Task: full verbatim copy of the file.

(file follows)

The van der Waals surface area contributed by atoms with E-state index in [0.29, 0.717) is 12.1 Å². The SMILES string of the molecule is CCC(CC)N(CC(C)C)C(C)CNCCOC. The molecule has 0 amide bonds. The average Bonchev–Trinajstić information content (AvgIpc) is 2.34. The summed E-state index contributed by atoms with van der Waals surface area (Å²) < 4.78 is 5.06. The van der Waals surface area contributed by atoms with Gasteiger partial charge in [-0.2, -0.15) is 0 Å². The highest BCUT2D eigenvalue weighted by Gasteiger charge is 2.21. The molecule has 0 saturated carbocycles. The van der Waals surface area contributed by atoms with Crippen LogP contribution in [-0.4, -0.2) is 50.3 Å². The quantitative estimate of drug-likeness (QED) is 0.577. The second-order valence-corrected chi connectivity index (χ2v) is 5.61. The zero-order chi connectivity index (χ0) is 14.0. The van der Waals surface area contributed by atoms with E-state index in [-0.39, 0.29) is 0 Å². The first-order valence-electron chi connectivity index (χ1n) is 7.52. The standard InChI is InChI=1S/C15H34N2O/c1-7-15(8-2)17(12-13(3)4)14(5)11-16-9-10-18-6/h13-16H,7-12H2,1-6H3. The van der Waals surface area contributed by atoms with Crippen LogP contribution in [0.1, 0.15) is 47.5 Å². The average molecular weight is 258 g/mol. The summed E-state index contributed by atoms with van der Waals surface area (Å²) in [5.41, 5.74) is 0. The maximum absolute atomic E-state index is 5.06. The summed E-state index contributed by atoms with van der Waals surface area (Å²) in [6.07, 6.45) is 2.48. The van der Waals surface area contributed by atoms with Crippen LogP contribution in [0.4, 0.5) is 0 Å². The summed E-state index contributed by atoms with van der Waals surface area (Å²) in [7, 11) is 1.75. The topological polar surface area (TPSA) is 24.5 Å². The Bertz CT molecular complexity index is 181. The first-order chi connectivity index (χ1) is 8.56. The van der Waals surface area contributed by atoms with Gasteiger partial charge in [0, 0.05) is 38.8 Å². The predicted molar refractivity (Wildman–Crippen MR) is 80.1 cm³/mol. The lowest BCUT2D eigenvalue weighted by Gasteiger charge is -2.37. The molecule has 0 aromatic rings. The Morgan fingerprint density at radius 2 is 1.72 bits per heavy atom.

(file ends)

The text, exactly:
The van der Waals surface area contributed by atoms with E-state index in [0.29, 0.717) is 12.1 Å². The SMILES string of the molecule is CCC(CC)N(CC(C)C)C(C)CNCCOC. The molecule has 0 amide bonds. The average Bonchev–Trinajstić information content (AvgIpc) is 2.34. The summed E-state index contributed by atoms with van der Waals surface area (Å²) < 4.78 is 5.06. The van der Waals surface area contributed by atoms with Gasteiger partial charge in [-0.2, -0.15) is 0 Å². The highest BCUT2D eigenvalue weighted by Gasteiger charge is 2.21. The molecule has 0 saturated carbocycles. The van der Waals surface area contributed by atoms with Crippen LogP contribution in [-0.4, -0.2) is 50.3 Å². The quantitative estimate of drug-likeness (QED) is 0.577. The second-order valence-corrected chi connectivity index (χ2v) is 5.61. The zero-order chi connectivity index (χ0) is 14.0. The van der Waals surface area contributed by atoms with E-state index in [-0.39, 0.29) is 0 Å². The first-order valence-electron chi connectivity index (χ1n) is 7.52. The standard InChI is InChI=1S/C15H34N2O/c1-7-15(8-2)17(12-13(3)4)14(5)11-16-9-10-18-6/h13-16H,7-12H2,1-6H3. The van der Waals surface area contributed by atoms with Crippen LogP contribution in [0.1, 0.15) is 47.5 Å². The average molecular weight is 258 g/mol. The summed E-state index contributed by atoms with van der Waals surface area (Å²) in [5.41, 5.74) is 0. The maximum absolute atomic E-state index is 5.06. The summed E-state index contributed by atoms with van der Waals surface area (Å²) in [6.07, 6.45) is 2.48. The van der Waals surface area contributed by atoms with Crippen LogP contribution in [0.4, 0.5) is 0 Å². The summed E-state index contributed by atoms with van der Waals surface area (Å²) in [7, 11) is 1.75. The topological polar surface area (TPSA) is 24.5 Å². The Bertz CT molecular complexity index is 181. The first-order chi connectivity index (χ1) is 8.56. The van der Waals surface area contributed by atoms with Gasteiger partial charge in [0, 0.05) is 38.8 Å². The predicted molar refractivity (Wildman–Crippen MR) is 80.1 cm³/mol. The lowest BCUT2D eigenvalue weighted by Gasteiger charge is -2.37. The molecule has 0 aromatic rings. The Morgan fingerprint density at radius 2 is 1.72 bits per heavy atom.